In sharp contrast, look at the vast spaces where these creatives work. Virginia Woolf’s space looks gorgeous. Just imagine sitting there writing with both French doors open, a warm breeze and the smell of that fresh-cut lawn wafting in. Then again, who wouldn’t feel like getting up and going out to enjoy that warmth on your skin and the feel of green grass between your toes. Georgia O’Keefe’s studio looks almost like a painting itself. I would have rather seen it as it looked while she was painting; it is too staged in that photo. Rothko’s space, understandably, would need to be open (as, I suspect, would Jackson Pollock’s). What is so great about Rothko’s photo is the Adirondack chair he is sitting in and the satisfaction his body position is portraying as he contemplates his work with a smoke.
What I notice most of Martin Luther King Jr’s space is the portrait of Mahatma Gandhi whose non-violence he found so inspirational (also, note the workmanlike quality of the desk and chair).
Then there are those artists whose spaces feel inspirational or meditative. Anais Nin’s space looks very zen-like. It some ways it reminds me of a rock garden. I think this would be a great place to work. Roald Dahl’s space, including his well-worn chair, seems to be full of things to inspire him to be creative.
Joseph Conrad, Ernest Hemingway, and George Bernard Shaw all have workspaces that feel very literary. All three feature a typewriter. Shaw’s space almost appears to be a summer house or little writer’s cabin; notice the cot where he could nap or daydream about ideas. Not surprisingly, Conrad’s and Hemingway’s spaces both give off an air of masculinity. (Hemingway photo by Terrry Scott Bertling San Antonio Express-News, Shaw photo by Eamonn McCabe, Conrad photo from Cantebury, England)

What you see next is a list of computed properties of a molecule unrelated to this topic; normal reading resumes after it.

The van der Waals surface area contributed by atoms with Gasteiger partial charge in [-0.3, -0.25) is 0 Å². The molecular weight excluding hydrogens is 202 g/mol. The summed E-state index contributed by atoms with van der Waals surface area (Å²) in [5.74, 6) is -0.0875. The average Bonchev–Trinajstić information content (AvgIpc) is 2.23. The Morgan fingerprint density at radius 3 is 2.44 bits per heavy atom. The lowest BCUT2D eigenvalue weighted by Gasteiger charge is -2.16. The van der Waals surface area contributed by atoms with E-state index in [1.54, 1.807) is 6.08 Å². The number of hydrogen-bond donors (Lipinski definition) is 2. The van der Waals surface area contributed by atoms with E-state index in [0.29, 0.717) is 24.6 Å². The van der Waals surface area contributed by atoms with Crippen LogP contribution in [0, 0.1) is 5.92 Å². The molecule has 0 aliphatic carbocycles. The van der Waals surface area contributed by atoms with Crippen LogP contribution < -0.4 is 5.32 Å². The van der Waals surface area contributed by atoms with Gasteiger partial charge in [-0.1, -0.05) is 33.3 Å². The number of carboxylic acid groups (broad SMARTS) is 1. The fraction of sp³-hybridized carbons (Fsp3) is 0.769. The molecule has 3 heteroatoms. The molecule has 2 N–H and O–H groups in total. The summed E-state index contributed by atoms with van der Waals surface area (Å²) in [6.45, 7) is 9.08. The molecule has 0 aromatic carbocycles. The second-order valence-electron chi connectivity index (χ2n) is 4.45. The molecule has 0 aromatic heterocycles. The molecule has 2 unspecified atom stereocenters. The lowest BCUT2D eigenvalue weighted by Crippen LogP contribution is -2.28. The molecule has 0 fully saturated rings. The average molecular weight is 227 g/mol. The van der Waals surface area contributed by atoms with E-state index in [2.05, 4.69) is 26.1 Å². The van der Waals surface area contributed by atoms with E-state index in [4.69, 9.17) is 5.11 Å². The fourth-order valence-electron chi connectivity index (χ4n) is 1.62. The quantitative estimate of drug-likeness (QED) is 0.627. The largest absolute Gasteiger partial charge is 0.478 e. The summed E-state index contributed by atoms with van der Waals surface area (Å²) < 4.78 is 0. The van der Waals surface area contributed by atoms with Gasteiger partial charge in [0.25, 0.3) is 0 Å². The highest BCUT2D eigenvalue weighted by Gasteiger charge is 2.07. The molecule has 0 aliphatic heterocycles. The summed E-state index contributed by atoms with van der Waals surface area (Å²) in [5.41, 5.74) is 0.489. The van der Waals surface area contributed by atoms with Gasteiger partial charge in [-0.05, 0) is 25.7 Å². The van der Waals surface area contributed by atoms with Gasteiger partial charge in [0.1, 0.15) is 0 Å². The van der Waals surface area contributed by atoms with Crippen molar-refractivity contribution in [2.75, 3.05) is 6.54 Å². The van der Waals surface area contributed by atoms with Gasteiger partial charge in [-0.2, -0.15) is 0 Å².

Finally, you have spaces that are a little simpler, almost spartan-like. Jane Austen’s space seems hardly big enough to write on at all. She just needs a quill, ink, and parchment. Demure is the word that comes to mind when I see it.
E. B White has also narrowed his space down to the essentials; it is a table with a typewriter and ashtray. He seems to have a nice view of water, possibly a lake. I find it interesting that he doesn’t have a chair. He is using a wooden bench, something akin to a church pew without any kind of comfortable cushion.
I lean toward these latter spaces most. If I were to pick a space most resembling my current space, I’d have to choose that of Adrian Tomine. I, too, have a tall, uncluttered desk where I can stand or seat as I please.
I like the drawing table I am currently using. Not only can I adjust the height, but the table angle as well (if interested, you can get it from Amazon here or click the picture below). If our space was a little larger, I would choose the bigger size, but the smaller top fits my space fine. The best writing hours for me come early in the morning, usually around 4 am. Quietly climbing out of bed, I stop only long enough to brew a cup of coffee before sitting at my desk and beginning to write. If I am working on poetry or editing, longhand is the way to go. For longer pieces of fiction, I use a thin laptop. I work best early because my brain is still in that dream-like state. The mind is still free to wander, and I am less critical and more likely allow the story to forge a path of its own.
Also, you may have noticed the wall hanging I have in the photo of my space: that piece of copper in the worn green frame makes me very happy. I will tell more about that sheet of copper when I share the poem it inspired the day I found it. I’ve carried that sheet of copper more than two decades trying to find the right space for it; now, we are both home.
I’d love to see you share your workspace comments and photo in the comments.
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For more on artist's workspaces, check out the articles linked below: